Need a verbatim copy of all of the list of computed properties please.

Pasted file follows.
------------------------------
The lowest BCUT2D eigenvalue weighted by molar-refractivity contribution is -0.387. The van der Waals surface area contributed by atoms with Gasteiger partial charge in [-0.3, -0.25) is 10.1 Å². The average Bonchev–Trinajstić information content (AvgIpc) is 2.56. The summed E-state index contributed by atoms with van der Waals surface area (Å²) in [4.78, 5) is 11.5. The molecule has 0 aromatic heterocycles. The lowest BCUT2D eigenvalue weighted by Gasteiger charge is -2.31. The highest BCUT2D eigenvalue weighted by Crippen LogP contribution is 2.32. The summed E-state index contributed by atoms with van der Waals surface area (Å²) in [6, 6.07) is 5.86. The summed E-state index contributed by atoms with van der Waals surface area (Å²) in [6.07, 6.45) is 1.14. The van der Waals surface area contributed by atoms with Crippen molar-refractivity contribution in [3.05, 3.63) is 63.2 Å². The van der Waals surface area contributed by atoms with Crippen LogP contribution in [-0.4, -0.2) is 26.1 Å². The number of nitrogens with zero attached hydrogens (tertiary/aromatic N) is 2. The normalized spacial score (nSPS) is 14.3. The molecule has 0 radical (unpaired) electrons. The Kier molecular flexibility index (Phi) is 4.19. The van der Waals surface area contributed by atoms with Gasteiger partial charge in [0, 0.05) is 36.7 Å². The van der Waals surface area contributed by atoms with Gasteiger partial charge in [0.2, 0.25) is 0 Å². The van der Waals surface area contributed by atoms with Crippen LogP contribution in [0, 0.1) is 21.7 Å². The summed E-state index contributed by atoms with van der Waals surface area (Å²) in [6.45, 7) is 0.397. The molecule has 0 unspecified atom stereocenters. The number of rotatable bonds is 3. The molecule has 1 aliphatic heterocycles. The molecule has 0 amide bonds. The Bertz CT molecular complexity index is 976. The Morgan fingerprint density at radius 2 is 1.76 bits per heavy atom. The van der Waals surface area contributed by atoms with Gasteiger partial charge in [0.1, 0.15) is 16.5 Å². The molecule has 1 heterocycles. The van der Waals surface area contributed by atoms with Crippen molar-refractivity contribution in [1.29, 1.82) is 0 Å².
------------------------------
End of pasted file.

The lowest BCUT2D eigenvalue weighted by molar-refractivity contribution is -0.387. The van der Waals surface area contributed by atoms with Gasteiger partial charge in [-0.3, -0.25) is 10.1 Å². The average Bonchev–Trinajstić information content (AvgIpc) is 2.56. The summed E-state index contributed by atoms with van der Waals surface area (Å²) in [4.78, 5) is 11.5. The molecule has 0 aromatic heterocycles. The lowest BCUT2D eigenvalue weighted by Gasteiger charge is -2.31. The highest BCUT2D eigenvalue weighted by Crippen LogP contribution is 2.32. The summed E-state index contributed by atoms with van der Waals surface area (Å²) in [6, 6.07) is 5.86. The summed E-state index contributed by atoms with van der Waals surface area (Å²) in [6.07, 6.45) is 1.14. The van der Waals surface area contributed by atoms with Crippen molar-refractivity contribution in [3.05, 3.63) is 63.2 Å². The van der Waals surface area contributed by atoms with Crippen LogP contribution in [-0.4, -0.2) is 26.1 Å². The number of nitrogens with zero attached hydrogens (tertiary/aromatic N) is 2. The normalized spacial score (nSPS) is 14.3. The molecule has 0 radical (unpaired) electrons. The Kier molecular flexibility index (Phi) is 4.19. The van der Waals surface area contributed by atoms with Gasteiger partial charge in [0, 0.05) is 36.7 Å². The van der Waals surface area contributed by atoms with Gasteiger partial charge in [0.2, 0.25) is 0 Å². The van der Waals surface area contributed by atoms with Crippen LogP contribution in [0, 0.1) is 21.7 Å². The summed E-state index contributed by atoms with van der Waals surface area (Å²) in [6.45, 7) is 0.397. The molecule has 0 unspecified atom stereocenters. The number of rotatable bonds is 3. The molecule has 1 aliphatic heterocycles. The molecule has 0 amide bonds. The Bertz CT molecular complexity index is 976. The Morgan fingerprint density at radius 2 is 1.76 bits per heavy atom. The van der Waals surface area contributed by atoms with Gasteiger partial charge in [0.1, 0.15) is 16.5 Å². The molecule has 1 heterocycles. The van der Waals surface area contributed by atoms with Crippen molar-refractivity contribution in [1.29, 1.82) is 0 Å².